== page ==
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DATETIME 2


DATETIME 2

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Tom Thomson
Tom Thomson
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Nice question.

But 23:59:59.9999999 is rather easy to round to 100 microseconds, isn't it. So I'm surprised so many have it wrong.

Tom

(Bob Brown)
(Bob Brown)
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Excellent question. I honestly had to run the code to get the correct answer but got a lesson on datetime2.
bitbucket-25253
bitbucket-25253
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I am rather surprised at the low percentage of correct answers.

Correct answers: 37% (76)
Incorrect answers: 63% (129)
Total attempts: 205



And the implications this could have to those designing a DB, and inadvertently or deliberately using different definitions for a date time object in different tables (based only on each individual table's requirements) and then, when selecting, wondering why Select statements using a join / case / where on a date column do not return the correct data.

If everything seems to be going well, you have obviously overlooked something.

Ron

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mtassin
mtassin
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Thanks for making me think... I had to sit there and keep reminding myself how the datetime2 values would round and then tried to keep two mental counts (statement 1 and statement 2) in my head as I did the rounding...

Smile glad I got it right, and glad I didn't have to use more than the fingers on one hand for each count Smile



--Mark Tassin
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Luis Cazares
Luis Cazares
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I'm really proud of me because instead of running the query, I went to SQL help to find out what where the 4 and 7 in the datetime2 declaration.
I've learned something new in the correct way: putting attention, investigating, thinking and, only then, answering.;-)


Luis C.
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Are you seriously taking the advice and code from someone from the internet without testing it? Do you at least understand it? Or can it easily kill your server?


How to post data/code on a forum to get the best help: Option 1 / Option 2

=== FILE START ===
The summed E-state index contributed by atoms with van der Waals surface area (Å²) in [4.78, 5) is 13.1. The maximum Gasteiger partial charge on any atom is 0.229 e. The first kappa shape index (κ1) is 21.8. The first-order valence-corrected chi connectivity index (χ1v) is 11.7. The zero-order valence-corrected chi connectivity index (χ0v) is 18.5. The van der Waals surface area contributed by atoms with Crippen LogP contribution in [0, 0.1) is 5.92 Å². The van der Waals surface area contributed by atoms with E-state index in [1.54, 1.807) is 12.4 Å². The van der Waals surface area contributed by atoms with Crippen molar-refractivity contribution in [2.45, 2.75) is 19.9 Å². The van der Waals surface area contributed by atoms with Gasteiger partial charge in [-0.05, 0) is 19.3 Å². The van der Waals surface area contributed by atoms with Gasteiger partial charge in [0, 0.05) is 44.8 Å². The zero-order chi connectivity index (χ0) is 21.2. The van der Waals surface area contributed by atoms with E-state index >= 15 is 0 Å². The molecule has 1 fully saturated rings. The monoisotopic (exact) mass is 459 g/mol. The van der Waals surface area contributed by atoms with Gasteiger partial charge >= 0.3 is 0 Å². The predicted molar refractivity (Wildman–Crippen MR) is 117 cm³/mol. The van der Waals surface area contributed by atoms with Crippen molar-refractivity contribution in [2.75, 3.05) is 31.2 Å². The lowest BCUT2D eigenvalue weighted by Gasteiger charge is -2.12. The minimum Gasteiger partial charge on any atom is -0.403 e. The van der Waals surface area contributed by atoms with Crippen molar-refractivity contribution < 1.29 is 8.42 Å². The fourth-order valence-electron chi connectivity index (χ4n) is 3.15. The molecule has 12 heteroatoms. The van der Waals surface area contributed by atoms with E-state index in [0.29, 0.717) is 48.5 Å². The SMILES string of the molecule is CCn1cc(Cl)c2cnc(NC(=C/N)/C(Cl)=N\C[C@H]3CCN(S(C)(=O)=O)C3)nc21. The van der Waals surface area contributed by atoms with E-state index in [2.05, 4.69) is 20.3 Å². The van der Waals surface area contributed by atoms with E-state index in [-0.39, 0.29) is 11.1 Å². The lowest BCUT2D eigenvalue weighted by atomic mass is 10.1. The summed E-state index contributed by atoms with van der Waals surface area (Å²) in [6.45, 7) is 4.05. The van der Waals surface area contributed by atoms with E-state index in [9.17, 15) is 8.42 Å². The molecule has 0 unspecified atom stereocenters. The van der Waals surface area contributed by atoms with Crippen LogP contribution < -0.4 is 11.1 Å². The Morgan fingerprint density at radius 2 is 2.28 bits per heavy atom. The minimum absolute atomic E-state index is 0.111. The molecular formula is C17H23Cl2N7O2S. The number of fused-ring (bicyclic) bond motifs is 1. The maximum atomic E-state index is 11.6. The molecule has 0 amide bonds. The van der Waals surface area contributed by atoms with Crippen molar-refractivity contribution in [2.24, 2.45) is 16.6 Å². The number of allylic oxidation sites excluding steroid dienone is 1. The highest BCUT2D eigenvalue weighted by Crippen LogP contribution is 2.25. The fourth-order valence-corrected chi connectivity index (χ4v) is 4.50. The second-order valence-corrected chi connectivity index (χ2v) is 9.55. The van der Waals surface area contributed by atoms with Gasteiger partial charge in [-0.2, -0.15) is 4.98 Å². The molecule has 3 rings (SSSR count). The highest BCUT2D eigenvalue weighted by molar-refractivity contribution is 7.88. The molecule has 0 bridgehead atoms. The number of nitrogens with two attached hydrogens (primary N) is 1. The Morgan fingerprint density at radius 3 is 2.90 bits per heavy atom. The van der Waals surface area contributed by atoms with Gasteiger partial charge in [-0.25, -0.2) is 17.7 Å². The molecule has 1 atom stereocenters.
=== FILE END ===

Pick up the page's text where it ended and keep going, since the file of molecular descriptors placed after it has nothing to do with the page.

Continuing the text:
sestell1
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Nice question!
patrickmcginnis59
patrickmcginnis59
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bitbucket-25253 (8/2/2012)
I am rather surprised at the low percentage of correct answers.

Correct answers: 37% (76)
Incorrect answers: 63% (129)
Total attempts: 205



And the implications this could have to those designing a DB, and inadvertently or deliberately using different definitions for a date time object in different tables (based only on each individual table's requirements) and then, when selecting, wondering why Select statements using a join / case / where on a date column do not return the correct data.


Speaking for myself, I'm relatively untroubled by missing questions like this. I always answer them based on what I know at the moment of answering, without testing in SSMS or googling. On the other hand, if I were using similar code in a project, I would actually test and research the situation. I doubt I'm the only one answering like that.
roryp 96873
roryp 96873
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patrickmcginnis59 (8/2/2012)
bitbucket-25253 (8/2/2012)
I am rather surprised at the low percentage of correct answers.

Correct answers: 37% (76)
Incorrect answers: 63% (129)
Total attempts: 205



And the implications this could have to those designing a DB, and inadvertently or deliberately using different definitions for a date time object in different tables (based only on each individual table's requirements) and then, when selecting, wondering why Select statements using a join / case / where on a date column do not return the correct data.


Speaking for myself, I'm relatively untroubled by missing questions like this. I always answer them based on what I know at the moment of answering, without testing in SSMS or googling. On the other hand, if I were using similar code in a project, I would actually test and research the situation. I doubt I'm the only one answering like that.


But, but, but... the points you're missing out on... :-P
Tock
Tock
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A most excellent question for content AND presentation.

+1

Cheers,

Steve
bkmsmith
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patrickmcginnis59 (8/2/2012)
bitbucket-25253 (8/2/2012)
I am rather surprised at the low percentage of correct answers.

Correct answers: 37% (76)
Incorrect answers: 63% (129)
Total attempts: 205



And the implications this could have to those designing a DB, and inadvertently or deliberately using different definitions for a date time object in different tables (based only on each individual table's requirements) and then, when selecting, wondering why Select statements using a join / case / where on a date column do not return the correct data.


Speaking for myself, I'm relatively untroubled by missing questions like this. I always answer them based on what I know at the moment of answering, without testing in SSMS or googling. On the other hand, if I were using similar code in a project, I would actually test and research the situation. I doubt I'm the only one answering like that.


+1

Patrick, you are not the only one answering the QOTD this way. I also missed this one today.

Thanks for the question Bitbucket, and the reinforcement of the nuances of DateTime comparison.

-------------
Brian Smith
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